Jesus certainly has as glorious, saint-filled family tree.  Perhaps your family tree also has many outstanding ancestors.  What does that mean for you? Probably little.  Even though our Lord possessed a star-studded family tree, that was insufficient to keep the howling mob from clamoring, “Crucify him, Crucify him”  (Luke 23:21).


You and I may have distinguished ancestors in our family tree, but that is no guarantee our lives our lives will receive either divine approval or public acceptance.  Jesus had many saints in His genealogy and, while He had divine approval, the crowd rejected His life and ministry.  Should we expect the world to act any differently toward us?


 Scoundrels in the Family Tree


In every family tree, there are some scoundrels, some ancestors who do not grace the tree but swing from it.  The same is true of our Lord.


Jacob was one of the patriarchs (Matt. 1:2), but not a patriarch without problems.  His shrewdness and skullduggery were exceeded only by that of his father-in-law, Laban.  Like cat and mouse, they attempted to outmaneuver each other.  Not only was this ancestor of our Lord a deceiver (Gen. 27:12) but he was a lair ( v. 19) and a scoundrel as well.  Yet he was a big branch in Jesus’ family tree.


Thamar (Matt. 1:3) was also the ancestor of our Lord, but she chose the role of a prostitute (Gen. 38: 1-30).  She was quite a surprise for a family tree.  Too impatient to wait for God’s timing, Thamar (Tamar) took matters into her own hands and in so doing involved her father-in-law in a heinous sin.  Still, she played an important role in Jesus’ ancestry.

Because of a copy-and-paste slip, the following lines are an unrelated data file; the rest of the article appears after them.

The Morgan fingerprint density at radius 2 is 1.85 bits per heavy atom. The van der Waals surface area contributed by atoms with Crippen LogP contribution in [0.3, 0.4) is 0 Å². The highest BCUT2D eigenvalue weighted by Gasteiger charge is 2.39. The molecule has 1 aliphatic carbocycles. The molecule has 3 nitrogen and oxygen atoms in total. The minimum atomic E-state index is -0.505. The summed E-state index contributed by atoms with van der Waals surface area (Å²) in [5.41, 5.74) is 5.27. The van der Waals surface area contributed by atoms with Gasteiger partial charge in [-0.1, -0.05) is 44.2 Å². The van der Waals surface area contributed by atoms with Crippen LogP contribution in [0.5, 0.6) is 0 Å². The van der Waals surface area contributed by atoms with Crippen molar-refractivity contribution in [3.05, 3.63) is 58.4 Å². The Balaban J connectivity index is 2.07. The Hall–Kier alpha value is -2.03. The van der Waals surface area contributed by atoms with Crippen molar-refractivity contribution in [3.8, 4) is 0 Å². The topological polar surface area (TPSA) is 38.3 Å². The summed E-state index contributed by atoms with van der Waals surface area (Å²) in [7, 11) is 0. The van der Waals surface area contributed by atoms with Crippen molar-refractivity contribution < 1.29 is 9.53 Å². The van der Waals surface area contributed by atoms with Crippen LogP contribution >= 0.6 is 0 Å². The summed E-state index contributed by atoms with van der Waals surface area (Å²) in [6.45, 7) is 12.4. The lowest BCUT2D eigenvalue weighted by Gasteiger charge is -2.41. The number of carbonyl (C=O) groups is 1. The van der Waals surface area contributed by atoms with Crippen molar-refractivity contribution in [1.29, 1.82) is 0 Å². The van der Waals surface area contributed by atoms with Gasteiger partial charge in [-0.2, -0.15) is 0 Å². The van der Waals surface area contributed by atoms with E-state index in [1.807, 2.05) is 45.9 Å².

Rehoboam was the son of the wisest man who ever lived (Matt. 1:7), and yet no one acted more foolishly than did he.  When he ascended to his grandfather’s throne, his own people begged him to lighten their tax burden in exchange for a promise of loyalty (1 Kings 12:1-2).  Yet do you remember what that scoundrel did?  He increased the public burden.  As a result, the kingdom was divided and was conquered again and again.


Can there be any worse scoundrel in Old Testament history than Manasseh?  He “seduced them [God’s people to do more evil than did the nations whom the Lord destroyed before the children of Israel” (II Kings 21: 9).  Manasseh was worse than a pagan.  He built altars to Ball in the Lord’s house (vv 3,4) and sacrificed his own son in the fires of Molech (c 6).  Still, this scoundrel is one of the Lord’s ancestors (Matt. 1:10).


If your family tree isn’t exactly filled with stars, if you can name more scoundrels than saints in your ancestry, take heart.  Jesus’ family tree wasn’t any better.  But did that matter?  Not at all.


Even though our Lord’s family tree contained many scoundrels, that didn’t prevent His being acclaimed as Saviour and Messiah by multitudes of people (Acts 2:37-41).  Having notorious ancestors in our family tree is no guarantee that our lives will be rejected any more than having noble ancestors is a guarantee that our lives will be accepted.


Our usefulness to God is not enhanced by our ancestors’ nobility, nor is it deterred by their notorious ancestors in our family tree is no guarantee that our lives will be rejected any more than having noble ancestors is a guarantee that our lives will be accepted.


Our usefulness to God is not enhanced by our ancestor’s nobility, not is it deterred by their notoriety.  At Christmas time we celebrate the birth of Jesus, not the merits of His ancestry.  We honor the One whose very name means salvation (Matt. 1:21), not those who preceded Him.


Likewise, God is much more interested in our character right now than He is in the character of our ancestors.  You may choose to treasure your family tree or you may try to hide it.  But regardless, it was for you Christ was born to die, and it is for Him you were saved to serve.


Our Savior is interested in us—you and me.  He is more interested in your person than He is in your ancestors.  He is more likely to examine your fruits than He is your roots.  This Christmas, Let’s return the favor and focus our attention on Him and what His birth means to us.  CL



Confident Living Bi-monthly


Dr. Woodrow Kroll
Dr. Kroll


** Gust MEES is an ICT course instructor, IT-Security Thought Provoker, and an Educationist.

Source:  Gust MEES